Your Next Great Read

Okay, I think I may have stolen that title from somewhere, but I can’t think where. Don’t report me, please… 

It’s a rainy Sunday afternoon. Naturally, my inclination is to curl up with a terrific book. 

I don’t have one I’m currently reading, but I’m happy to share some of my favourite titles with you. So here goes.

In no particular order:

  • A Tip for the Hangman by Allison Epstein. Christopher (Kit) Marlowe spies on behalf of the Crown and puts himself in peril…
  • Corrag by Susan Fletcher. The Glencoe Massacre told from the perspective of a young female outcast.
  • Blindspot by Jane Kamensky and Jill Lepore. A young woman disguises herself as a boy to become a portraitist’s apprentice.
  • The Devil in the Marshalsea  by Antonia Hodgson. A callow lad finds drinking, gambling, and women far more interesting than his studies in Divinity and ends up in the notorious Marshalsea Prison.
  • Lord John and the Brotherhood of the Blade  by Diana Gabaldon. I personally find Lord John to be one of Gabaldon’s most interesting characters. In 1758, a forbidden love affair goes dangerously awry.
  • The Drowned City by K.J. Maitland. In the reign of James I, a street magician accused of witchcraft is freed from Newgate Prison on the condition that he spy for the Secretary of State.
  • Master and Commander by Patrick O’Brian. Sea adventures in the Royal Navy in the time of Nelson. The first in a series of twenty-one books about Captain Jack Aubrey.
  • Golden Hill by Francis Spufford. A handsome stranger with a secret enchants eighteenth-century Manhattan.
  • Ghostwalk by Rebecca Stott. An extramarital affair is haunted by both a mystery and a ghost, as a researcher at Cambridge attempts to finish a scholarly work about Sir Isaac Newton’s student career.
  • A Cruel Necessity by L.C. Tyler. In the era of the Commonwealth, a naive new university graduate gets tangled up in espionage for Cromwell’s government.
  • What Remains of Heaven by C.S. Harris. Regency London. A politically progressive viscount solves murders whilst attempting to solve the mystery of his own parentage. One of eighteen books in the series about Sebastian St Cyr.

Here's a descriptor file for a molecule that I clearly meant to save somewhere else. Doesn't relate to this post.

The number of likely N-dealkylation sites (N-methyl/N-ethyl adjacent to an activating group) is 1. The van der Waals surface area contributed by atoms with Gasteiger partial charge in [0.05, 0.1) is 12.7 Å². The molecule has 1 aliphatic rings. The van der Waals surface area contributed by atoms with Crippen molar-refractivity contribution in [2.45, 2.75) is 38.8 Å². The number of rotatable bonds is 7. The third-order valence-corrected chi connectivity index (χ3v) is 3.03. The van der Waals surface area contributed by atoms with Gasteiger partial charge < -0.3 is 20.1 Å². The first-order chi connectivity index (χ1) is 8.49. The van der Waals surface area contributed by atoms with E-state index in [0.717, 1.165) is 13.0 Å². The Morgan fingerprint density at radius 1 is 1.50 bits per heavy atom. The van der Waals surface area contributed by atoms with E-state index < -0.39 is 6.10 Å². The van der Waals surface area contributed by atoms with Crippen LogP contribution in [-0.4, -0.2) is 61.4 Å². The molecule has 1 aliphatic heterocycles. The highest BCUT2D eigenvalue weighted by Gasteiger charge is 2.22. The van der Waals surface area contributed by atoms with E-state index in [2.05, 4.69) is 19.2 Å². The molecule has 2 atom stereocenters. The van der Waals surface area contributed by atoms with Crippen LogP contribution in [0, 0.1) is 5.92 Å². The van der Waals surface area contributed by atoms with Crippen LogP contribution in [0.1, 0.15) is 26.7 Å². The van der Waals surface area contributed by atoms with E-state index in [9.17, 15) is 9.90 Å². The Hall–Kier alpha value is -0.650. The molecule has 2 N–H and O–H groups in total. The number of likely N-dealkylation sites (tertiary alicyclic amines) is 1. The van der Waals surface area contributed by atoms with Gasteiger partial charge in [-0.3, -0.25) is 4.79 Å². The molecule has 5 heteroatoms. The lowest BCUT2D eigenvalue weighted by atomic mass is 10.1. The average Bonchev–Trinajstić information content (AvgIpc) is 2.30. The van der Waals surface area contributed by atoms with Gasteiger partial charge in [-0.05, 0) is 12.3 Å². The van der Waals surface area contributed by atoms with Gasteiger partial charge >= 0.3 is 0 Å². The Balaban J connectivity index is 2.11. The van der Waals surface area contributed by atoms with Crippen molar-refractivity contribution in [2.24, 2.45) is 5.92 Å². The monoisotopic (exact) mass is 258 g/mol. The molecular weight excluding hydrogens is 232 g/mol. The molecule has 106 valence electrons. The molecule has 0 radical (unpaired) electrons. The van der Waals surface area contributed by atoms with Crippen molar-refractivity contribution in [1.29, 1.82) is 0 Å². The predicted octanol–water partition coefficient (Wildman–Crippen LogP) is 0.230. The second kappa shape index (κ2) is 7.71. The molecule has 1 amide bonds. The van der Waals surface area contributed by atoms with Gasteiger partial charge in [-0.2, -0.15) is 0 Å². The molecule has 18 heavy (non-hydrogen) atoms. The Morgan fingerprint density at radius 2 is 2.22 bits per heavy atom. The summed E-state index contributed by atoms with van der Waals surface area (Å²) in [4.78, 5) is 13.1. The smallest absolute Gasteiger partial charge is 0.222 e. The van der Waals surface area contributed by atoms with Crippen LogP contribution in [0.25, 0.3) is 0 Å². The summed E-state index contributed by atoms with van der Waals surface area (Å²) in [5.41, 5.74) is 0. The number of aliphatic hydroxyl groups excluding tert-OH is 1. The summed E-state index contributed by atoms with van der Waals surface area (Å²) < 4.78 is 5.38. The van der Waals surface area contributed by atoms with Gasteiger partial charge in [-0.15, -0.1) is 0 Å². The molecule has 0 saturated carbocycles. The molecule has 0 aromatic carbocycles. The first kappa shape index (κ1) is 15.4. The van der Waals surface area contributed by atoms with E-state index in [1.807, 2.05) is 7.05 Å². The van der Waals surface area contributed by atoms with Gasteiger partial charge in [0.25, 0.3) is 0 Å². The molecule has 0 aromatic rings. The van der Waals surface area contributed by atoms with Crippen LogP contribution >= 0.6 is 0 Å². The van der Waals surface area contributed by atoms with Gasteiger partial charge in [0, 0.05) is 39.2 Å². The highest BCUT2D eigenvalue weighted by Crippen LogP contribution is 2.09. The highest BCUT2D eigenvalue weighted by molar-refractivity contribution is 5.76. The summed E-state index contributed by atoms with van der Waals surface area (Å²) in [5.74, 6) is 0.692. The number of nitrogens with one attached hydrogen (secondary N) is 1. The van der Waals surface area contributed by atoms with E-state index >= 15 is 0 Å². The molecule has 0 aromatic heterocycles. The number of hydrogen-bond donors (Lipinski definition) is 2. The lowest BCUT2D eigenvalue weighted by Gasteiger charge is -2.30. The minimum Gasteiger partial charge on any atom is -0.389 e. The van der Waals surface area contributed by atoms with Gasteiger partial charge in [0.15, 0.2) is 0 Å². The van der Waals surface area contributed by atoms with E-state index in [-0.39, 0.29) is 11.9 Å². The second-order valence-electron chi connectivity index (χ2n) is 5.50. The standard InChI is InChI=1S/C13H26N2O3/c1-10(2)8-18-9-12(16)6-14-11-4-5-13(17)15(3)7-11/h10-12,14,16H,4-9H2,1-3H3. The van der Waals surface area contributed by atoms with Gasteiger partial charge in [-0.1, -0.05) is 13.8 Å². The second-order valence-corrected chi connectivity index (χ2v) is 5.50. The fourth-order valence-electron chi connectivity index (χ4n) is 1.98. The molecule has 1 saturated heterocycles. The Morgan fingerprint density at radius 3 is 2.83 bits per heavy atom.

• Hide Me Among the Graves by Tim Powers. In Victorian London, what happened to Dante Gabriel Rosetti’s wife? Sort of… historical horror fiction.
  • The Bones of Avalon and The Heresy of Dr Dee by Phil Rickman. On the Anglo-Welsh border early in the reign of Queen Elizabeth I, ancient mystical aspects of the land are as much an actor as the characters. Dr John Dee is sent to find the bones of King Arthur for the queen.
  • A Test of Wills  by Charles Todd. A Scotland Yard inspector returns from The Great War shell-shocked, with the voice of a dead man in his head. The first of twenty-four titles featuring Inspector Ian Rutledge and Hamish MacLeod.
  • Wolf Hall by Hilary Mantel. The first of three excellent historical novels about the rise and fall of Thomas Cromwell in Henry VIII’s England. (Hint: whenever the author writes ‘he’ or ‘him’, she is always referring to Thomas Cromwell.)
  • The Quick by Lauren Owen. A heartbreaking novel about vampires, of all things.
  • Possession by A.S. Byatt. Victorian England. A haunting, poetic, forbidden love-affair.
  • Jamaica Inn by Daphne Du Maurier. A gothic novel set in early nineteenth century Cornwall. Think Wuthering Heights with murderous smugglers.
  • The Strangler Vine by M.J. Carter.  In British-occupied India, a young army officer gets teamed up with a former colonial officer ‘gone native’ for a trek into the interior. 
  • The Historian by Elizabeth Kostova.  Letters from Dracula, conveying how he wants to be recorded by history. I loaned this book to someone and never got it back (that in itself is a testament, I suppose–they found it good enough to keep). In my memory, the style is consistent with Bram Stoker’s…
  • Dissolution by C.J. Sansom.  Lawyer Matthew Shardlake must navigate Henry VIII’s dissolution of the monasteries amidst murderous machinations. The first of five or six books about Lawyer Shardlake.
  • Moriarty by Anthony Horowitz.  The conflict between Sherlock Holmes and his arch-nemesis Moriarty continues…
  • The Bedlam Detective  by Stephen Gallagher.  A man must take a highly disagreeable job to keep his body, soul, and family together.
  • Tamsin  by Peter S. Beagle.  The fate of a young girl during the Bloody Assizes in the wake of the failed Monmouth rebellion. I think this is technically YA fiction, but adults will enjoy it. I loved it.
  • Long Lankin and The Mark of Cain by Lindsey Barraclough. Two adolescent  boys on summer holidays uncover a mystery and an historic injustice, further developed in The Mark of Cain. Again, YA fiction, but I was enchanted by the young protagonists. (The story’s good, too.)
  • Keeper of Pleas by A. Wendeberg. A coroner is bemused to find himself working with a prostitute to catch a serial murderer of infants. 
  • Jonathan Strange and Mr Norrell  by Susanna Clark. In Victorian England, two magicians battle one another to keep English magic alive.
  • The Children’s Book by A.S. Byatt. The last days of English innocence before the Great War. Heart-wrenching.
  • Mistress of the Art of Death by Ariana Franklin. A female forensic scientist in twelfth-century England must solve a series of murders.
  • Year of Wonders by Geraldine Brooks. The Black Death comes to England  in the seventeenth century. Devastating and beautiful at the same time.

Practically anything by Kate Morton. I don’t think I have ever read a book by Kate Morton that disappointed me.

There. If you can’t find a title that interests you in all that, then you have probably read more than I… and now, with what is left of the afternoon, I may just re-read one of these myself! 


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